Sometimes, in a fleeting moment of clarity between drill sergeant episodes, I tell myself that I should try to see it from her perspective.
Logically, I know her almost-3-year-old point of reference is galaxies removed from my adult reality of schedules and stresses. While I’m busting blood vessels trying to get bags packed, people loaded, tiny fingers through unyielding jacket cuffs, what is it she’s thinking about? When I’m barking and ordering and she’s over there, crouched under the couch, happily peering into the cat-fur-laced darkness? As I totter on the edge of throwing one giant mommy tantrum if Someone Doesn’t Start Listening and Get Into the Car Now, where is she? Not the physical body, the miniature linebacker waiving naked princess dolls and blocking me from advancing in whatever direction I immediately need to be moving in. But the interior her, the mind of a person whose main worry is where to put her rock collection or whether she can get some more goldfish crackers.
So I try to imagine what it’s like to be her. What would the equivalent be? The best idea I can come up with is if I woke up in the future, like 100 years from now, in some crazy version of the world where everything had advanced to ultra-technological, uber sleek proportions. A place where people had the Internet built into their heads, where social cues were sent by electronic signals I wasn’t quite able to receive, where tasks and deadlines were measured in milliseconds, not minutes or hours or days. All the buildings would be made out of some intoxicating silvery, liquid-like material. Everyone would function with advanced intelligence and glide around shiny white pods with a purposeful drive, pursuing goals I wasn’t privy to, heading to meetings in floating boardrooms where I wasn’t invited.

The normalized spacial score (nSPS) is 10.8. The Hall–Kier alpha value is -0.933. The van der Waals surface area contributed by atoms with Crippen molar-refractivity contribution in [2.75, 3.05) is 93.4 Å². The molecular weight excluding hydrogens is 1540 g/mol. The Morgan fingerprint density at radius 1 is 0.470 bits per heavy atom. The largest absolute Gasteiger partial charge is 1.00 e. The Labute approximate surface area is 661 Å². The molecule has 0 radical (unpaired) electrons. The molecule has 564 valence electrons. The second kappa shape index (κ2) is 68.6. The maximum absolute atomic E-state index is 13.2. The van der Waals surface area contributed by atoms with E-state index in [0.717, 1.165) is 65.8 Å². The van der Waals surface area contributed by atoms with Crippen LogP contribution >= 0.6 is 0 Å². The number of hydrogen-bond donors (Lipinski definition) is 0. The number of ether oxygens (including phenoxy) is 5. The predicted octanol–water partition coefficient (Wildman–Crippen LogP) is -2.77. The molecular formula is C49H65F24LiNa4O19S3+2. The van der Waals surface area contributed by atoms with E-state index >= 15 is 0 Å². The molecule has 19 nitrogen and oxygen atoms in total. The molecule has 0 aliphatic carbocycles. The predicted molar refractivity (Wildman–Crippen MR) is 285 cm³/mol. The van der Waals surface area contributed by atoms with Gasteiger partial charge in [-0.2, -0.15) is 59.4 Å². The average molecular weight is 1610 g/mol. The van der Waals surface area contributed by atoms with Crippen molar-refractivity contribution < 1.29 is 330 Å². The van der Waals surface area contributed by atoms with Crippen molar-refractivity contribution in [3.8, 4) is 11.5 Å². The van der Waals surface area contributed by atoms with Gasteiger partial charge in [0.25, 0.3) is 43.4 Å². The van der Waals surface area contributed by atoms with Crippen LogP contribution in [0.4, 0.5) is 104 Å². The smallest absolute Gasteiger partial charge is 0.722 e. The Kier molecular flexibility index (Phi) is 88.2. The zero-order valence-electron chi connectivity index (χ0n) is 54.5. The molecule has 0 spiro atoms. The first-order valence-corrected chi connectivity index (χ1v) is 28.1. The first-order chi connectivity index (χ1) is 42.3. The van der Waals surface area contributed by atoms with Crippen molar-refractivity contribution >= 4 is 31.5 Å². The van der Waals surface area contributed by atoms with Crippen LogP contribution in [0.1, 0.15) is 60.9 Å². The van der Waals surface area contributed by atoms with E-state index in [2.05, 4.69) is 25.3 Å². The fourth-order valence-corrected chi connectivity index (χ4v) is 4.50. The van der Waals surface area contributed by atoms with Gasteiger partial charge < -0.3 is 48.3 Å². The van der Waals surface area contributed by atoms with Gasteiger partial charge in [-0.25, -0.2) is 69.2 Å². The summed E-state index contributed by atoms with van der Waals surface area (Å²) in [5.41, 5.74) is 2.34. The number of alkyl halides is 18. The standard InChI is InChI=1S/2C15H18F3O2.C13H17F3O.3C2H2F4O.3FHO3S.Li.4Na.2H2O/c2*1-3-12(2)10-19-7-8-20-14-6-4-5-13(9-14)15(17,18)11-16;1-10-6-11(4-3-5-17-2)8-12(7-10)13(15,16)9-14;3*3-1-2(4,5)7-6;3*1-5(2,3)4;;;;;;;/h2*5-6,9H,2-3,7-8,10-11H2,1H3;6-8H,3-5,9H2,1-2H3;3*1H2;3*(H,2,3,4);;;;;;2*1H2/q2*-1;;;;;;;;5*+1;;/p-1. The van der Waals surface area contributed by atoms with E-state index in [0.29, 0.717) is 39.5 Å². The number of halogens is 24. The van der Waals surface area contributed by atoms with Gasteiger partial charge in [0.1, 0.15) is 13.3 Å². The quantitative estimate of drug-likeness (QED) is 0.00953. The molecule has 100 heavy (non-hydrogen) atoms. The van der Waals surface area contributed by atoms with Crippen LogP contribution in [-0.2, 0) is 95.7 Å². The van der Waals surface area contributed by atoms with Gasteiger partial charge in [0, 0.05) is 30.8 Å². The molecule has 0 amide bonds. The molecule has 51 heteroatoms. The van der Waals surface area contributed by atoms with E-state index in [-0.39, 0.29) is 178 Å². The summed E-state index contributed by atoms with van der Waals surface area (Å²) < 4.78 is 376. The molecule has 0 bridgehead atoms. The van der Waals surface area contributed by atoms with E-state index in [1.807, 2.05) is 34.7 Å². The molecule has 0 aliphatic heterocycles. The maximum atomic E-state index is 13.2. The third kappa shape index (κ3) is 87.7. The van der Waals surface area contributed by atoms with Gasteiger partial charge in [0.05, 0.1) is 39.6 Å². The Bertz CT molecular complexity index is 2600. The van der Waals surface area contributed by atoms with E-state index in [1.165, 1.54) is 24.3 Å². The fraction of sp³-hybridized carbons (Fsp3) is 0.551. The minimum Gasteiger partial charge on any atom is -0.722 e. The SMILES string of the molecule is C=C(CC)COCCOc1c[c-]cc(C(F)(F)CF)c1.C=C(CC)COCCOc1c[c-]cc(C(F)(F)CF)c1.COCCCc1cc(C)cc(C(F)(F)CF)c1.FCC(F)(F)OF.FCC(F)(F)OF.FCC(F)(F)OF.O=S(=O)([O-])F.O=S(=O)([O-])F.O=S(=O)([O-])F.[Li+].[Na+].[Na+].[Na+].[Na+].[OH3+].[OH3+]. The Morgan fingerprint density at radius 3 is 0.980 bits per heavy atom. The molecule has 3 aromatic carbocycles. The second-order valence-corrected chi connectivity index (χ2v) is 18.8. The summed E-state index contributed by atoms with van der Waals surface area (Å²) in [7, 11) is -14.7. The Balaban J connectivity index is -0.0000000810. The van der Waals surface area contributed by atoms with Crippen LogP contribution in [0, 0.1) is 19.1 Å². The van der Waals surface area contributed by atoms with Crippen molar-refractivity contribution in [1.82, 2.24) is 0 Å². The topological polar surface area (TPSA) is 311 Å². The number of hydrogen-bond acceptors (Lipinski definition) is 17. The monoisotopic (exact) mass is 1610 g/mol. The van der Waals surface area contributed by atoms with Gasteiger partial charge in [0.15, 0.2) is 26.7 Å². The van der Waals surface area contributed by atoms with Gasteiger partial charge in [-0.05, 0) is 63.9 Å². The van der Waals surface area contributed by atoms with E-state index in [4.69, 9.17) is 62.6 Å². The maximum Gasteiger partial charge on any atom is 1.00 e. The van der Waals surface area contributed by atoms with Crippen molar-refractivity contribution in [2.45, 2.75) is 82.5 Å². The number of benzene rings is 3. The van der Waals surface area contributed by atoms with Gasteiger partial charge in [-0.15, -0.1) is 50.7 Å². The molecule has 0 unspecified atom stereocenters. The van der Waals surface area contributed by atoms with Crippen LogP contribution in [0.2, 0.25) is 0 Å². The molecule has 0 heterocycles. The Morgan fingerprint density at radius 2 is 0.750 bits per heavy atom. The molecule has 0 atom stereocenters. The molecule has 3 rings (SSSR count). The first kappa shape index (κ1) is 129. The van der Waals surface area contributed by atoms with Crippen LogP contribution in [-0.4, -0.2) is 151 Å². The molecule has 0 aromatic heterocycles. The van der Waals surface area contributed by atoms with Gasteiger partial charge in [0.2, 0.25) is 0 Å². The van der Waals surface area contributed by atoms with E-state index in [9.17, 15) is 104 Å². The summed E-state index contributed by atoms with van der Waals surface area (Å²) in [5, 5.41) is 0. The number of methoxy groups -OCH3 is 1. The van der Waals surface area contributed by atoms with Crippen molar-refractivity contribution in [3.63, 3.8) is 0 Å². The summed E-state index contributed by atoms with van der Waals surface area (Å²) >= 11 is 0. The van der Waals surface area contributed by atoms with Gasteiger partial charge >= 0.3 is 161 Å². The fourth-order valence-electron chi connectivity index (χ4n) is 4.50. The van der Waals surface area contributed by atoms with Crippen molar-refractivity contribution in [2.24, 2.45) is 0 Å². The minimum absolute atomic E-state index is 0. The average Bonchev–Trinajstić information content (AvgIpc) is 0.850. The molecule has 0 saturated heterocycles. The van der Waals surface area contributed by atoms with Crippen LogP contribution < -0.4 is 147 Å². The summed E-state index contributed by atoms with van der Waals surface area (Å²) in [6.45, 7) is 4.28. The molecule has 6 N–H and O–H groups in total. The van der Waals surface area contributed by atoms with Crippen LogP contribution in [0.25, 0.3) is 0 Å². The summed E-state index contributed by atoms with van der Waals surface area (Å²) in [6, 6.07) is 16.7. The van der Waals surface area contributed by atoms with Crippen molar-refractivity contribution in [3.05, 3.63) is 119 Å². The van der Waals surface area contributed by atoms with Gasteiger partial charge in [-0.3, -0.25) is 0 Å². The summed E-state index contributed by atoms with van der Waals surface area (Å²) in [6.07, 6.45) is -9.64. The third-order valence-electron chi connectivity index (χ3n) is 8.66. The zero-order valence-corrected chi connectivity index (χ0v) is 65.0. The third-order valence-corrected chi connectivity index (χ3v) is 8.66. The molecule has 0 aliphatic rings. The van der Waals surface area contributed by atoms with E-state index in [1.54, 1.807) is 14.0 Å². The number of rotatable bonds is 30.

But it wouldn’t matter, because I would have my own needs, disjointed from all the advanced futuristic people. The smooth angles and electronic pulsations of this fascinating new world would beckon me, and I would need to spend all my time investigating, listening, watching, running my hands over things. Trying to make the computers work and break into the force fields. Trying to float and zoom like everyone else. And I would be so slow, compared to the future dwellers, yet I would have no idea, because their minds would be rocketing at warp-speed and mine, although improving every day, would still be back in the techno-genetic dark ages of the 2000’s. And they might get annoyed with me, or try to urge me to speed up in their dialect, which would still be English except with hundreds of strange new words that I hadn’t ever heard of.
And I really wouldn’t care. It would be like an acid trip — things would just be too stimulating to care if someone wants me to move along on the track, now. I wouldn’t give a shit about the track. Because the shiny lights and everyday objects would be talking to me in my own private language, seducing my brainwaves, calling my name.